You don’t want to bombard your inactive subscribers with too many emails, as this can be overwhelming and may even lead to them marking your emails as spam.

Instead, consider sending one or two sunset emails spaced out over a few weeks.

This gives your subscribers enough time to respond to your first email before you send another.


Personalization is key when it comes to creating effective sunset emails.

You want your subscribers to feel like you’re speaking directly to them, rather than sending a generic message to everyone on your list.

One way to personalize your sunset emails is to include the subscriber’s name in the subject line or body of the email.

You can also tailor the content of the email to their interests based on their past behavior on your website or interactions with your brand.

Overall, following these best practices can help you create effective sunset emails that engage your inactive subscribers and help you maintain a clean and engaged email list.

Key Takeaways

Now that you have learned about sunset email examples, here are some key takeaways to keep in mind:

  • Identify inactive users: Before you start sending sunset emails, it is important to identify inactive users.
  • Define inactivity for your business and determine how long a user needs to be disengaged to be called inactive.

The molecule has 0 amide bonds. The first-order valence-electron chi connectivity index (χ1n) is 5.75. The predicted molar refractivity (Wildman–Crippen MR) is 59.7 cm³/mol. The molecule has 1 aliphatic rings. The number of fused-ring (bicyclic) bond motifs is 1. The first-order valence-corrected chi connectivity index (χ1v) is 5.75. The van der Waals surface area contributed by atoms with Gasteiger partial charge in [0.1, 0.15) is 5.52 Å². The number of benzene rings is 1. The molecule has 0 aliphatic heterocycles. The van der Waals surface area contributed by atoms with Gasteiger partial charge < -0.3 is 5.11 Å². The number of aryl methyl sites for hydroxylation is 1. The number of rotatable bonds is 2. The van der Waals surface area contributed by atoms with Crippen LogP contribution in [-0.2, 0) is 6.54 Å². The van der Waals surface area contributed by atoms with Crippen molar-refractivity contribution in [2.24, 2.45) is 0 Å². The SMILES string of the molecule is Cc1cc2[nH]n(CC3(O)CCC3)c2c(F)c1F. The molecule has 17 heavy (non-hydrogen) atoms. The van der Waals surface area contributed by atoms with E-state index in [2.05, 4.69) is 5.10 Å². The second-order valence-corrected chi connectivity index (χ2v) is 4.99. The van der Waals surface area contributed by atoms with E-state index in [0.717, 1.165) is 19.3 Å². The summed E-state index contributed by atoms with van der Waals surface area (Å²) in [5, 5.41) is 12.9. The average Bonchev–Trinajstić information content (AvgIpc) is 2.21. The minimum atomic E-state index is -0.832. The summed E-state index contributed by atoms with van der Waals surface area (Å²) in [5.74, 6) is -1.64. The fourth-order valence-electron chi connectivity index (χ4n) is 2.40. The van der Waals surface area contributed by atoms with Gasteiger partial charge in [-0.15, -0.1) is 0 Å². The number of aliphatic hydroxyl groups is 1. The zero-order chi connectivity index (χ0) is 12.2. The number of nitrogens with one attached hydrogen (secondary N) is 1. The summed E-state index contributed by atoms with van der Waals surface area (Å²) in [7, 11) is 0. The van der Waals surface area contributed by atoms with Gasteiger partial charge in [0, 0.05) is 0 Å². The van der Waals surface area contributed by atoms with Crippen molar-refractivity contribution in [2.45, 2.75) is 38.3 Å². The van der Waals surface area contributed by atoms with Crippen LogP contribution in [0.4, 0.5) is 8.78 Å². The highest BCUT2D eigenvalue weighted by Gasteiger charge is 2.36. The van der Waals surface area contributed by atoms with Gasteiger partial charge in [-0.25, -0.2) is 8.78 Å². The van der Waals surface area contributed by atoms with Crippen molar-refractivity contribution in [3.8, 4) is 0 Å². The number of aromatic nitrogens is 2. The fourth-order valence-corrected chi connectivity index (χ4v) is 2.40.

• Collect the data of inactive users from your email analytics data.
  • Implement a sunset policy: A sunset policy is a process of removing inactive subscribers from your email list.
  • It is important to implement a sunset policy to keep your email list clean and maintain a high deliverability rate.
  • Use a sunset flow for inactive email subscribers: Create a segment with a list of customers that have never purchased a product, and another segment for those that purchased over 12 months ago.
  • The key to email success is winning back inactive subscribers.
  • Send a sunset email: A sunset email is simply an email automation you send to customers who you’ve identified as being disengaged with your email marketing.
  • This email will then do either of two things: ask your customer whether they’d still like to receive emails from you, or simply remove them from your email list.
  • Benefits of a sunset policy: A sunset policy can help you maintain re-engaged subscribers, spot disengaged contacts, and improve your email deliverability.
  • By removing inactive subscribers, you can improve your email open rates and click-through rates.

By implementing a sunset policy and sending sunset emails, you can keep your email list clean and improve your email deliverability.

Remember to identify inactive users, use a sunset flow for inactive email subscribers, and enjoy the benefits of a clean email list.